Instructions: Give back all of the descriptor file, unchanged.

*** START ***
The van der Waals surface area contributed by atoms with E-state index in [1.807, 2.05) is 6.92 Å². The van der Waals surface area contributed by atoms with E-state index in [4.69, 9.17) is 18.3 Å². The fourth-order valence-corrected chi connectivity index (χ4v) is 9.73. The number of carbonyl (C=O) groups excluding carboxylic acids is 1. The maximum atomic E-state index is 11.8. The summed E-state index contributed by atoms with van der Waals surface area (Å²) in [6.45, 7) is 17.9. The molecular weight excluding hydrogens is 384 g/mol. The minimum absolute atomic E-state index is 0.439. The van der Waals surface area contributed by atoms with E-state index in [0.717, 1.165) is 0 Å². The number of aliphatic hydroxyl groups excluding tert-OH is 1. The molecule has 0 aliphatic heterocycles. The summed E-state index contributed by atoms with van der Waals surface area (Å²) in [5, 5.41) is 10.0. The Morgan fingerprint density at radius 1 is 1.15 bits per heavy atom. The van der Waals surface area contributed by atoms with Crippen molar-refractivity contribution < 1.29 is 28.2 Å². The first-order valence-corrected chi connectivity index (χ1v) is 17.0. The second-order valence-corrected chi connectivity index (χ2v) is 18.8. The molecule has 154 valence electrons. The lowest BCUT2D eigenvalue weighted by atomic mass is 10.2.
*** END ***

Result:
The van der Waals surface area contributed by atoms with E-state index in [1.807, 2.05) is 6.92 Å². The van der Waals surface area contributed by atoms with E-state index in [4.69, 9.17) is 18.3 Å². The fourth-order valence-corrected chi connectivity index (χ4v) is 9.73. The number of carbonyl (C=O) groups excluding carboxylic acids is 1. The maximum atomic E-state index is 11.8. The summed E-state index contributed by atoms with van der Waals surface area (Å²) in [6.45, 7) is 17.9. The molecular weight excluding hydrogens is 384 g/mol. The minimum absolute atomic E-state index is 0.439. The van der Waals surface area contributed by atoms with E-state index in [0.717, 1.165) is 0 Å². The number of aliphatic hydroxyl groups excluding tert-OH is 1. The molecule has 0 aliphatic heterocycles. The summed E-state index contributed by atoms with van der Waals surface area (Å²) in [5, 5.41) is 10.0. The Morgan fingerprint density at radius 1 is 1.15 bits per heavy atom. The van der Waals surface area contributed by atoms with Crippen molar-refractivity contribution < 1.29 is 28.2 Å². The first-order valence-corrected chi connectivity index (χ1v) is 17.0. The second-order valence-corrected chi connectivity index (χ2v) is 18.8. The molecule has 154 valence electrons. The lowest BCUT2D eigenvalue weighted by atomic mass is 10.2.